Consultancy, Coaching and Development

Coaching Supervision At CFM

CFM Consulting Ltd offers two types of coaching supervision.

A) Academic Supervision ~ this is where a coach is studying for a professional qualification on one of our programmes. This may be with the University of Edinburgh Business School, The University of Strathclyde Business School or The Institute of Leadership & Management. The supervisor will be allocated to and work with the coach to meet the supportive academic standards of the qualification they are working towards. The fees are covered in the cost of the development

B) Professional Practitioner Supervision (PPS) ~ In this case a supervisor is selected by a coach to work with them for a period of around two years. It is a blend of the three types of supervision mentioned above. Fees are paid by the coach as and when the sessions occur. Frequency of sessions is usually planned to coincide with EMCC standards (1hour of supervision per 30 hours of coaching). Typical supervision sessions last for around 2 to three hours and are currently charged at £100 per hour plus VAT and travel expenses.

What is Coaching Supervision?

‘Coaching supervision is a formal process of professional support, which ensures continuing development of the coach and effectiveness of his/her coaching practice through interactive reflection, interpretative evaluation and the sharing of expertise’ (Bachkirova, Stevens and Willis 2005).

There are many definitions of what coaching supervision is. By and large they all agree the following:=

• Supervision is a formal process
• It is interpersonal, and can be undertaken one-to­ one, in groups or in peer groups
• Reflection on client work is central to supervision
• Its goals include developing greater coaching competence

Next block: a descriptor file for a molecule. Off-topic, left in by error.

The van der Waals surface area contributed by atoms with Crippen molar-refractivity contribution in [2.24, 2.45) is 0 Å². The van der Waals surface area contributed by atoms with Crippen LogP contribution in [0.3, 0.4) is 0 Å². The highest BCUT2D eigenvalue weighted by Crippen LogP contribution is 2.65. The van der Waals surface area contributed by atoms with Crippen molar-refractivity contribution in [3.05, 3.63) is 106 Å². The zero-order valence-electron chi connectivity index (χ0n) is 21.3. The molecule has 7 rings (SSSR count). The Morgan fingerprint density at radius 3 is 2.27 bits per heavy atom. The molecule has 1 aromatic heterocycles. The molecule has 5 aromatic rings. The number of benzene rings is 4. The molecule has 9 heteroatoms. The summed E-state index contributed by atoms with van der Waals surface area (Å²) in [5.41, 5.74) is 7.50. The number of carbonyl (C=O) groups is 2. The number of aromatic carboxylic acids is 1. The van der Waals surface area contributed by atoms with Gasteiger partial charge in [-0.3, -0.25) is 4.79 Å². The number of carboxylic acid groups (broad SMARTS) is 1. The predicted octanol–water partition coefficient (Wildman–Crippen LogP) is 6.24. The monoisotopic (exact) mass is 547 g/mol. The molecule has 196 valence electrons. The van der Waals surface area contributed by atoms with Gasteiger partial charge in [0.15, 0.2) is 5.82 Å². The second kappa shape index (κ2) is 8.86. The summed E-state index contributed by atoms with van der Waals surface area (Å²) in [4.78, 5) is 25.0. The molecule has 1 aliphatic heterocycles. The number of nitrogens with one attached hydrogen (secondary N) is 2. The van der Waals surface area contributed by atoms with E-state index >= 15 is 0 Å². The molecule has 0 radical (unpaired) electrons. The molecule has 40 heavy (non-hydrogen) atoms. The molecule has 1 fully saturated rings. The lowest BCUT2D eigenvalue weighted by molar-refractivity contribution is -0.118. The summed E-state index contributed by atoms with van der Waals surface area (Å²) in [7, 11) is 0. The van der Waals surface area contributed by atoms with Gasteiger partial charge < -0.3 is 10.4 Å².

How does supervision work?

Every coaching supervisor has a unique methodology and style, however there is often a similarity of
approach. A typical structure for a one-to-one session, whether conducted face to face or by telephone, could be:

• Check in (sharing recent experiences and feelings)
• Establishing the session focus and desired outcome
• Supervisory discussion on a current coaching client’s situation or issue – this could include tapes of coaching
• Exploring the coach’s personal issues and skill development needs
• Discussing concerns the coach may have
• Establishing learning and commitment to future action

Quality Control

The European Mentoring and Coaching Council (EMCC) has a code of ethics that requires that all members have regular supervision.
From the client’s perspective, the role of the supervisor should give confidence that that there is an element of external quality control over the coaching process, a check that the process is running smoothly and that all key areas are being adequately covered.
The coach themselves needs a safe environment in which they can explore what is happening for them in the coaching relationship. This is very important if the coach in any way feels “stuck” in the coaching relationship, unsure how to move forward.

The EMCC Code of Ethics includes the following statement:
The coach/mentor will maintain a relationship with a suitably-qualified supervisor, who will regularly assess their competence and support their development

What Is The Role of Supervision?

The supervision approach by CFM Consulting Ltd identifies and utilises three main types of supervision found in coaching supervision (Proctor1986)

Normative – the supervisor accepts (or more accurately shares with the supervisee) responsibility for ensuring that the supervisee’s work is professional and ethical, operating within whatever codes, laws and organisational norms apply

Formative – the supervisor acts to provide feedback or direction that will enable the supervisee to develop the skills, theoretical knowledge, personal attributes and so on that will mean the supervisee becomes an increasingly competent practitioner

Supportive (Proctor calls this restorative) – the supervisor is there to listen, support, confront the supervisee when the inevitable personal issues, doubts and insecurities arise – and when client issues are ‘picked up’ by the supervisee


The supervisor will keep records of the supervision for two reasons.

a) Professional supervisors have a continuing professional development aspect to their practice and these records need to be kept for those purposes.
b) Well-kept records will aid the development of the coach through trend analysis and model/solution deployment.
The coach should also keep records for the same two reasons. Well kept records from supervision can aid a coaching qualification and the application of the EMCC European Individual Accreditation.